Is MapleChange Crypto Exchange Hack Real? Or, is it an Exit Scam?

A small and relatively unknown Bitcoin exchange has been hacked. Making this announcement on their official Twitter page, the Alberta-based firm said that the exchange has been hacked by someone and all its funds have been manipulated against the exchange. The total loss due to the hack is estimated at 913 Bitcoin (BTC).

The exchange claims that it has lost everything with no funds in store. As a result, it was closing down all operations and services, including their social media accounts.

MapleChange hopes to be able to refund its users only after the investigations are over.

Experts, consumers and industry leaders like Changpeng Zhao, Joseph Young, and BitLord, seem to be skeptical about this unexpected occurrence.  Most of them see this as an exit scam.

Crypto-centric journalist and analyst, Joseph Young in his tweet asked investors to be judicious while choosing small exchanges as most of the small exchanges usually focus on maximizing profits rather than security or investor protection.


Similarly, Changpeng Zhao, CEO of Binance also urged consumers to avoid exchanges that don’t have access to cold wallets at all costs. A lack of proper storage solutions indicates the platform’s intent and goals, he believes.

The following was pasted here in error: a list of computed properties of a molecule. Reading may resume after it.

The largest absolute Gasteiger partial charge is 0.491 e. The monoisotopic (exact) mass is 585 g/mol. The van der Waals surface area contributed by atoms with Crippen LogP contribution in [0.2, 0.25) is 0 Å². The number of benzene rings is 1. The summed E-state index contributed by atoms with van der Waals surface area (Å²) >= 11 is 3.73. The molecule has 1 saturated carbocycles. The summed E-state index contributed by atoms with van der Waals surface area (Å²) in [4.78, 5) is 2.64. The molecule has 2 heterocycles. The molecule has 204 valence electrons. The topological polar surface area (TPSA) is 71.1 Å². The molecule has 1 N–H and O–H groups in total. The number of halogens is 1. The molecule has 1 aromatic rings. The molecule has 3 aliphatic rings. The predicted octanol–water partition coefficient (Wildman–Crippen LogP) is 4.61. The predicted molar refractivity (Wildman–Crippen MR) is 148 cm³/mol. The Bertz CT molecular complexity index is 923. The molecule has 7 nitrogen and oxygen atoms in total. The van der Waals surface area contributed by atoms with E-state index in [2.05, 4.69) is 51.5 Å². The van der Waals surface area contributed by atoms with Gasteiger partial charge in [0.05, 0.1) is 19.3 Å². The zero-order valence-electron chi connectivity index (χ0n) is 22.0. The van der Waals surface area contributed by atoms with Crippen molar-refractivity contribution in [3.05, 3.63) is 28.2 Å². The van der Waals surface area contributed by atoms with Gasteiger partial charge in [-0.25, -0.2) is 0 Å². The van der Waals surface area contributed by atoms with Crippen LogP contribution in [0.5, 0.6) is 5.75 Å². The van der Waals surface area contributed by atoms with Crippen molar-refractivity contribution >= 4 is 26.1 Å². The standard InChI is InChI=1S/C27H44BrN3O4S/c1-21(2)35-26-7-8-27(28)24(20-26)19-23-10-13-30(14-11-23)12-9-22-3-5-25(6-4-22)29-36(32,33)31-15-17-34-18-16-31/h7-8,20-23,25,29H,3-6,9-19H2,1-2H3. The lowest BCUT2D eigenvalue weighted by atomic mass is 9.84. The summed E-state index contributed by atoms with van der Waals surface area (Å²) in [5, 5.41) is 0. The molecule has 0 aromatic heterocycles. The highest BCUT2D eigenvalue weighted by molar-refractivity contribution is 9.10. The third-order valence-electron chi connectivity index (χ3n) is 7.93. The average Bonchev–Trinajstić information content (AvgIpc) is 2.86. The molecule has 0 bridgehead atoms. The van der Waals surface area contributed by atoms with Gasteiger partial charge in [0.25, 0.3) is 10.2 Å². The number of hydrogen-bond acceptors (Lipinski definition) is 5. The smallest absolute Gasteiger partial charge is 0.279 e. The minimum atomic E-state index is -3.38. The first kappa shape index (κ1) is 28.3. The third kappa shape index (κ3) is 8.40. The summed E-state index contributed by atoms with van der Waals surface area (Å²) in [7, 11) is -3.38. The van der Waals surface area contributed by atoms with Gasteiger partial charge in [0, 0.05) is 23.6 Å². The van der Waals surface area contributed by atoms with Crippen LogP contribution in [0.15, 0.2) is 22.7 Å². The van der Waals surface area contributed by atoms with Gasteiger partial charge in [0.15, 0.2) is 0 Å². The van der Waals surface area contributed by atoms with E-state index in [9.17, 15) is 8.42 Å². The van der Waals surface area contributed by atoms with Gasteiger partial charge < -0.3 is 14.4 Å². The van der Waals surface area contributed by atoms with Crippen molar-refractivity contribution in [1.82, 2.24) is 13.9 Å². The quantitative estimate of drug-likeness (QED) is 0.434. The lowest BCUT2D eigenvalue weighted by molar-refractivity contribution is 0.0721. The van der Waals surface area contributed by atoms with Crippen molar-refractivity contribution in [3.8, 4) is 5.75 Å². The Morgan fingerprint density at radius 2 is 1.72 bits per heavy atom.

There are many factors which can be considered while deciding whether it is a real hack or an exit scam.

In general, if a platform is hacked, they do not have to delete the social media accounts or disappear from the earth. When such things happen, the owners of the exchange or platform should inform the community about the problems that it has encountered.

In the case of MapleChange, the short span of time between the announcement of the ‘bug’ and the total disappearance of the exchange or its operators like social media accounts is indicative of the exit scam.

With the aim to provide information about the exchange and to bring those responsible to justice, a Twitter account known as @MapleChanged has been created.

The domain itself, registered at GoDaddy by one “Flavius P,” raises suspicion. Most professional operations take extra efforts to be above board, especially those handling other people’s funds. Most of the data regarding the platform, specifically the domain registry information have been now found to be fake.

Interestingly, @MapleChanged has found that the CEO of the ‘hacked’ exchange was in partnership with, a mining pool, Weycoin (WAE), a cryptocurrency project. However, their involvement in this apparent ‘scam’ is yet to be confirmed.’s recent traffic statistics show that they were most probably doing more business over the last week than what they had been doing in recent times. Presently, there is no additional information on the issue and whether it will be possible to recover the lost funds.

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